Friday, September 19, 2008

The best looking sportsmen are...

Without a doubt, basketball players.

Tall, lanky, muscled, athletic, quick, strong, well-defined. Indisputably, basketball players are the fittest in the world, with the best physiques. Followed by soccer players (the amount of running they do will ensure they burn off all the calories, hence they all have lean physiques). I'm continuously having this argument with other non-basketball fans, especially soccer fans, who claim that being such ardent and avid fans, they are entitled to an opinion which to them is based on facts. Well, I disagree.

At any rate, in the US, the most popular sport, where the players are revelled, celebrated and idolized, is baseball. This is a photo of the rookies for this season's St. Louis baseball team.

And this is a photo of MJ.

Come on. There's no contest, it's not even close! Case closed.

Thursday, September 18, 2008

Annnnd....I'm back.

Well, it’s really been quite a long while since I last blogged! July, and it is already September. 3 months…! But it’s passed by really quickly, in the blink of an eye, amidst plenty of upheaval and change in my personal, professional and everything-else life. Relationships have come and gone, colleagues have come and gone, projects, work, & assignments have come (and are still coming and ain’t stopping).

By the way, the word blogging is so new, that back when this version of Word was created, it wasn’t even around yet, yet its now part of our lexicon, something even my mother now regularly spouts in her daily diatribes on politics. And she doesn’t even know how to switch on my PC. At any rate, when I type that word, in this Word software, you can see that red squiggly line underneath it, because it is un-recognized.

So, since I got in to work this morning, I have been busy with work, and finally decided to take a breather and check in on some news. 3 items immediately grabbed my attention:

The first basically revolved around an int’l student choosing to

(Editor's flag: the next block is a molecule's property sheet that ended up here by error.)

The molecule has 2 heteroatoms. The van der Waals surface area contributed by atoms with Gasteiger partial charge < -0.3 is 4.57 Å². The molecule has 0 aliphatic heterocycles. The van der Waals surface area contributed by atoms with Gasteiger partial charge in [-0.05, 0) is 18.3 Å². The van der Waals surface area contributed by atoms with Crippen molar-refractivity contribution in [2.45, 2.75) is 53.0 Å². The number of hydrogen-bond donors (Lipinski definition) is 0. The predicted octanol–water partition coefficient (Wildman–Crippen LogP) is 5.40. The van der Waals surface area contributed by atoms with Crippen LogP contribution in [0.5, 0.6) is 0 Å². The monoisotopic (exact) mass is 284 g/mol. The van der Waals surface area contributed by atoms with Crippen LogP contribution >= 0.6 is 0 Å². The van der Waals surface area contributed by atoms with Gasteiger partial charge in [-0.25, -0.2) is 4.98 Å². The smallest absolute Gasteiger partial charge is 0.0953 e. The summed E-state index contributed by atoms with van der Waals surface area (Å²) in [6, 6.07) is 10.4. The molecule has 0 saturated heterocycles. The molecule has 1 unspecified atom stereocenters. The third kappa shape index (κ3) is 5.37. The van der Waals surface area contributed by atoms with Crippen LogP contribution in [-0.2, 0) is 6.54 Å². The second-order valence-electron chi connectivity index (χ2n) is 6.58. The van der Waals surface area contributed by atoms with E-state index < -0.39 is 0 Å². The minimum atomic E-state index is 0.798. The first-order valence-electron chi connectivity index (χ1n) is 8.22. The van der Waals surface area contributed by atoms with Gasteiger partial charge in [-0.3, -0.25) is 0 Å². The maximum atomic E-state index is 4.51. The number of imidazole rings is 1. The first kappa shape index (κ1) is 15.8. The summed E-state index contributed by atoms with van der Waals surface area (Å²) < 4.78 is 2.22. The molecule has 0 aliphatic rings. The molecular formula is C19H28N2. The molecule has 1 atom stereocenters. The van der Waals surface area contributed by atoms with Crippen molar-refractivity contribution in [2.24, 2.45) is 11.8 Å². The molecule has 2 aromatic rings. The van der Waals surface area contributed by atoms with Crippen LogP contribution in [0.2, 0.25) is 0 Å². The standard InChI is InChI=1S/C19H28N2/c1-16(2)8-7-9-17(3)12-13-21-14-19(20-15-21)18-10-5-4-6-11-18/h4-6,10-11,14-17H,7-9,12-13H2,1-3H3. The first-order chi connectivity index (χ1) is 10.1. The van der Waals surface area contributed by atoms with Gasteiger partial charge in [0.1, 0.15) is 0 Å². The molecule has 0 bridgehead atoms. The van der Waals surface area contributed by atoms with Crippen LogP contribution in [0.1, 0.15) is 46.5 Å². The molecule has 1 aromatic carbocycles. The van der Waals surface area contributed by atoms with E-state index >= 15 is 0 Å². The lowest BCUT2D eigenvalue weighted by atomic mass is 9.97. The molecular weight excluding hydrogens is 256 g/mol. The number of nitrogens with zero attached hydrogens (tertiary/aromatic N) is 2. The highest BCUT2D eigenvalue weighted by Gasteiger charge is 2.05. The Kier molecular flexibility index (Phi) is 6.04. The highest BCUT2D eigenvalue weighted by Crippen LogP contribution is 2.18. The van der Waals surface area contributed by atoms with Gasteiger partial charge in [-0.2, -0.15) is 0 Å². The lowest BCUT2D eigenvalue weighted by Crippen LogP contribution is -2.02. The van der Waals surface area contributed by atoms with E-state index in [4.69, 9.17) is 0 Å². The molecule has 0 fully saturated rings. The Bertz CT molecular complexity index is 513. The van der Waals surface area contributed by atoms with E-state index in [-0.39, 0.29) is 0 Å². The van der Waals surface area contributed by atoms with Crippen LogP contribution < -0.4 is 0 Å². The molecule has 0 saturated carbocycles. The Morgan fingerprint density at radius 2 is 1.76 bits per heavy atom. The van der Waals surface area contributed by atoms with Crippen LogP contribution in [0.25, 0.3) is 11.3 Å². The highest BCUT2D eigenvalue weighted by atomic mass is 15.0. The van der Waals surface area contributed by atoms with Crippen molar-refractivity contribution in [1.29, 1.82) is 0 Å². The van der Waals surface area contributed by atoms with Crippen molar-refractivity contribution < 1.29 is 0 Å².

focus on his studies instead of taking his dog (with broken legs) to the vet. He was dobbed in by the real estate agent who was checking his rented unit. 2 things jumped out at me from this article. Firstly, there should be some kind of background-suitability check when 1 purchases a pet. Does the purchaser fit certain objective criteria, such as financial stability, empathy, etc. Because currently anyone who can afford it can basically walk into a shop and buy a pet, and then proceed to neglect it, mistreat it, etc. This practice has to stop. No one is protecting the pet. Should not the RSPCA look into this? Once the owner walks away, no one knows what will happen to the pet. Will it end up in the cooking pot? Being tortured to satisfy someone’s sick fantasies? We don’t know. There was a case once, in an expensive serviced apartments (very popular with students) where a dog was left behind by her owner, an int’l student, who went back to her home country for vacation, and when she returned, the dog was dead, on the floor, rotting amidst the stench and waste of excretion, faeces, etc, and there was blood and scratches on the walls and door where the dog must have tried to escape. The dumb bitch basically put enough food and water for the dog and left, totally ignorant of the fact that dogs can’t ration themselves, and would probably gorge itself silly initially and then starve to death eventually. No one should get a pet just because he or she feels like it. They have to be acutely aware of the responsibility, the requirements. When you are trying to sleep, and it is late and you have an important presentation the next day, and at 3am your dog starts whining for no reason, uncontrollably, what do you do? Things like that. The second thing that occurred to me was that the real estate agent was a bit of a long-nose, to stick her (long-noses are usually female haha come get me, you feminists) nose into others’ business. This was so typically Australian. But for once, this person had a just cause.